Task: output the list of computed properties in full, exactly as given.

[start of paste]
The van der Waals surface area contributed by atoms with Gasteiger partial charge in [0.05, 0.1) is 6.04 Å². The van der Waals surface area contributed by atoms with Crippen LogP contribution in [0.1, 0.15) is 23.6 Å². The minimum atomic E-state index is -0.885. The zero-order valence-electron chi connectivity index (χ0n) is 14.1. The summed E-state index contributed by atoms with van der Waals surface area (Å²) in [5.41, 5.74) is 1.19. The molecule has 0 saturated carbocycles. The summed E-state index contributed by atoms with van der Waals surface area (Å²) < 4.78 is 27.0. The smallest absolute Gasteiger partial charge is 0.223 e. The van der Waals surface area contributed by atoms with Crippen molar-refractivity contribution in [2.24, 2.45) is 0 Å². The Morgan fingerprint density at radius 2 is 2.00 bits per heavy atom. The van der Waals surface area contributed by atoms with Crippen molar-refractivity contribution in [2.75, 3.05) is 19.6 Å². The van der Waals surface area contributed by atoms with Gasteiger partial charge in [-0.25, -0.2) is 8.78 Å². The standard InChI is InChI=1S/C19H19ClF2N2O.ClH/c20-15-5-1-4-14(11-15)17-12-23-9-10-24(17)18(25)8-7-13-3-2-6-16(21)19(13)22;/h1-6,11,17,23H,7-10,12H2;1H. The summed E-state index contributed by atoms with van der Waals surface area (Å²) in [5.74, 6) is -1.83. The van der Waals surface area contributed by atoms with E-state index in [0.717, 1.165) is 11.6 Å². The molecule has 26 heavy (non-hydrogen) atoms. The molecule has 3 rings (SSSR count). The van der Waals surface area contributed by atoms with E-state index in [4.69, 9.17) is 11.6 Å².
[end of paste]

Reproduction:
The van der Waals surface area contributed by atoms with Gasteiger partial charge in [0.05, 0.1) is 6.04 Å². The van der Waals surface area contributed by atoms with Crippen LogP contribution in [0.1, 0.15) is 23.6 Å². The minimum atomic E-state index is -0.885. The zero-order valence-electron chi connectivity index (χ0n) is 14.1. The summed E-state index contributed by atoms with van der Waals surface area (Å²) in [5.41, 5.74) is 1.19. The molecule has 0 saturated carbocycles. The summed E-state index contributed by atoms with van der Waals surface area (Å²) < 4.78 is 27.0. The smallest absolute Gasteiger partial charge is 0.223 e. The van der Waals surface area contributed by atoms with Crippen molar-refractivity contribution in [2.24, 2.45) is 0 Å². The Morgan fingerprint density at radius 2 is 2.00 bits per heavy atom. The van der Waals surface area contributed by atoms with Crippen molar-refractivity contribution in [2.75, 3.05) is 19.6 Å². The van der Waals surface area contributed by atoms with Gasteiger partial charge in [-0.25, -0.2) is 8.78 Å². The standard InChI is InChI=1S/C19H19ClF2N2O.ClH/c20-15-5-1-4-14(11-15)17-12-23-9-10-24(17)18(25)8-7-13-3-2-6-16(21)19(13)22;/h1-6,11,17,23H,7-10,12H2;1H. The summed E-state index contributed by atoms with van der Waals surface area (Å²) in [5.74, 6) is -1.83. The van der Waals surface area contributed by atoms with E-state index in [0.717, 1.165) is 11.6 Å². The molecule has 26 heavy (non-hydrogen) atoms. The molecule has 3 rings (SSSR count). The van der Waals surface area contributed by atoms with E-state index in [4.69, 9.17) is 11.6 Å².